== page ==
The NWT’s justice minister says territorial jails are trying to reduce their inmate numbers as one way of guarding against a possible Covid-19 outbreak.
Caroline Wawzonek told Cabin Radio there are efforts under way to cut down on the number of people being sent to jail for the time being, and hand temporary absences to others “close to the end of their sentences” – allowing them to return to their home communities.
The aim is to avoid the worst-case scenario of Covid-19 infiltrating and then spreading within a northern jail.
However, the measures outlined by Wawzonek appeared more limited in scope than those her department had been urged to take by a group of 15 defence lawyers.
In a letter dated March 23, the lawyers asked the corrections system to publish jails’ plans for handling Covid-19 – and release inmates to protect them from the possible consequences of a jail-based outbreak.
The 15 lawyers expressed “grave concern” for the welfare of NWT inmates.
While the territory’s chief public health officer recommended the cancelling of all gatherings, the lawyers wrote, inmates were being placed “at serious risk of rapid transmission and exposure to the virus, should it make its way into the institutions, and do not have the freedom to protect themselves.”
The letter stated: “Many of the inmates held in the Northwest Territories’ jails will return home to small communities outside of Yellowknife. It is important that they be able to do so now before the virus enters the jails and puts them at risk of infection, and transmission to the communities.”
The lawyers called for jail wardens to grant temporary absences, allowing inmates – the most vulnerable first – to head to their home communities and wait out the pandemic. They also demanded that “each institution’s plan for prevention, testing, outbreak management, and treatment of Covid-19” be made public.
While the NWT government stopped short of that, it did on Wednesday publish a Q&A on its website explaining how jails intend to protect both inmates and staff during the pandemic.
The territory says its jails are currently not full and each inmate has their own cell, allowing physical distancing. Officers are reviewing infectious disease procedures, the NWT government said, monitoring inmates for symptoms, and wearing gloves, a gown, and a procedural mask if working near an inmate who is symptomatic.
Personal visits have been replaced by additional phone calls.
Reducing inmate numbers
Scrutiny of the NWT corrections system’s response comes as coronavirus cases are reported in prisons elsewhere.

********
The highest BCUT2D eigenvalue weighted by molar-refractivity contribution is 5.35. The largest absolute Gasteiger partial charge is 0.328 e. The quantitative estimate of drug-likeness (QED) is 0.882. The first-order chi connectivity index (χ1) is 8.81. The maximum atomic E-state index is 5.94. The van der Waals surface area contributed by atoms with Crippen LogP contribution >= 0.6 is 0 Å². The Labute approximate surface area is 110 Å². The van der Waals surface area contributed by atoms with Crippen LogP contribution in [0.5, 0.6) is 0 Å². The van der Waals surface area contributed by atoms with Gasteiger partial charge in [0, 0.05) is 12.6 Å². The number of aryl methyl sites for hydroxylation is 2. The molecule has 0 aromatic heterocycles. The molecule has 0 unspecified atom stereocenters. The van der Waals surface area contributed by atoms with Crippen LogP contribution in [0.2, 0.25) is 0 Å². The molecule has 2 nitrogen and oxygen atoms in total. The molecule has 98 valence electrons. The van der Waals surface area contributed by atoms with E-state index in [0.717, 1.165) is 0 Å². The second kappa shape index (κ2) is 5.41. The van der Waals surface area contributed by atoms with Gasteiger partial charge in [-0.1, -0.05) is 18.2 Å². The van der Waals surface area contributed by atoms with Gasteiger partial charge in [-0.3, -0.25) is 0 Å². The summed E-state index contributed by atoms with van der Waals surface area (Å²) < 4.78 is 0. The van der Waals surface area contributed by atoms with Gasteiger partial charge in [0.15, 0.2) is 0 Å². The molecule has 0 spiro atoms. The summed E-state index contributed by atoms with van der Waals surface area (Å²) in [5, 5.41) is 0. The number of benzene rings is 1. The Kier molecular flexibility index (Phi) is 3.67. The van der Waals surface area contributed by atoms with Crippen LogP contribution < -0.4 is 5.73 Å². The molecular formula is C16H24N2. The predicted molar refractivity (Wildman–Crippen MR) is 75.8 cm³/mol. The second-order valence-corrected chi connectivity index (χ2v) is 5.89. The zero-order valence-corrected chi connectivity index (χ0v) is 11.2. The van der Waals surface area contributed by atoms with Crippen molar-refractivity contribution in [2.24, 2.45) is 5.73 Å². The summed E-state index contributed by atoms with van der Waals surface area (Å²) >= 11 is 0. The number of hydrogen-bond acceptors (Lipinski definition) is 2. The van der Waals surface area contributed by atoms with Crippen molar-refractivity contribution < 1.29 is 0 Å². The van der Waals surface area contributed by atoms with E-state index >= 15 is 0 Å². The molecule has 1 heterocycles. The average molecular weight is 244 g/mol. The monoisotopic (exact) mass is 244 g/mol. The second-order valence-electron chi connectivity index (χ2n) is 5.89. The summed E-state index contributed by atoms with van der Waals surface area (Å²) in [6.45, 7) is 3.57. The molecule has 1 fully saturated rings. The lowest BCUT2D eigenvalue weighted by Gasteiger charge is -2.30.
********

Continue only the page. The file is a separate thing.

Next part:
In Etobicoke, Ontario, both a prisoner and guard at a detention centre are reported to have tested positive in recent days.
In the NWT, Wawzonek told Cabin Radio the chief federal prosecutor for the territory was “trying to look at individuals on remand” and keep them out of cells for the time being if possible.
She added jails would try to allow temporary absences for some non-violent prisoners near the end of their sentences.
“We are encouraging people to apply through their case worker,” she said. “There are criteria set out and we are following a process that ensures we are considering the risk when an offender is released.”
In particular, Wawzonek said, the ability of a community to reintegrate a returning offender “in the current climate is probably going to be a bit more restrained and challenged.”
Peter Harte, one of the defence lawyers who signed the letter to Wawzonek, said on Wednesday he felt the core issues raised in the letter had still not been well addressed.
“The concern that we had – and it was a specific request that information be disclosed about the plan – remains unsatisfied,” he said, after Wawzonek had spoken to Cabin Radio but before the publication of more information online.
“The courts need to know what’s going on,” said Harte. “Judges are sending people to jail and they should know the conditions that they’re sending them to.”
Wawzonek, a lawyer before becoming the territory’s justice minister, acknowledged she would probably have felt the same frustration had she been in Harte’s position.
“But I now see it from a very different side, the responsibility to protect staff and inmates,” she said.
“I realize there is some frustration in not knowing some of those details. At the same time, when it comes to corrections, they can’t always release the operational details.”
Keeping people out
In discussing jails’ plans for Covid-19, Wawzonek said the corrections system had been preparing for the disease since January along with other NWT government departments.
She said the continuing threat of tuberculosis in northern Canada meant the NWT’s jails were better-prepared than many to handle contagious diseases.
The minister said there would be enhanced screening for new inmates, including “very specific questions designed in consultation with the chief public health officer” to establish who might have been exposed to Covid-19.
“A single case [of the disease] anywhere could create a complex scenario,” she acknowledged.
In their letter, the defence lawyers noted most NWT prisoners are Indigenous. “In the context of the Covid-19 pandemic, we fear this over-representation will mean a disproportionate exposure and vulnerability to the virus,” they wrote.
Ultimately, said Wawzonek, that over-representation of Indigenous people in territorial jails is the bigger problem that needs solving.
“Philosophically, my desire to see that reduced hasn’t changed,” she said.
“The most effective tool, to me, is keeping people out of the jail system in the first place.”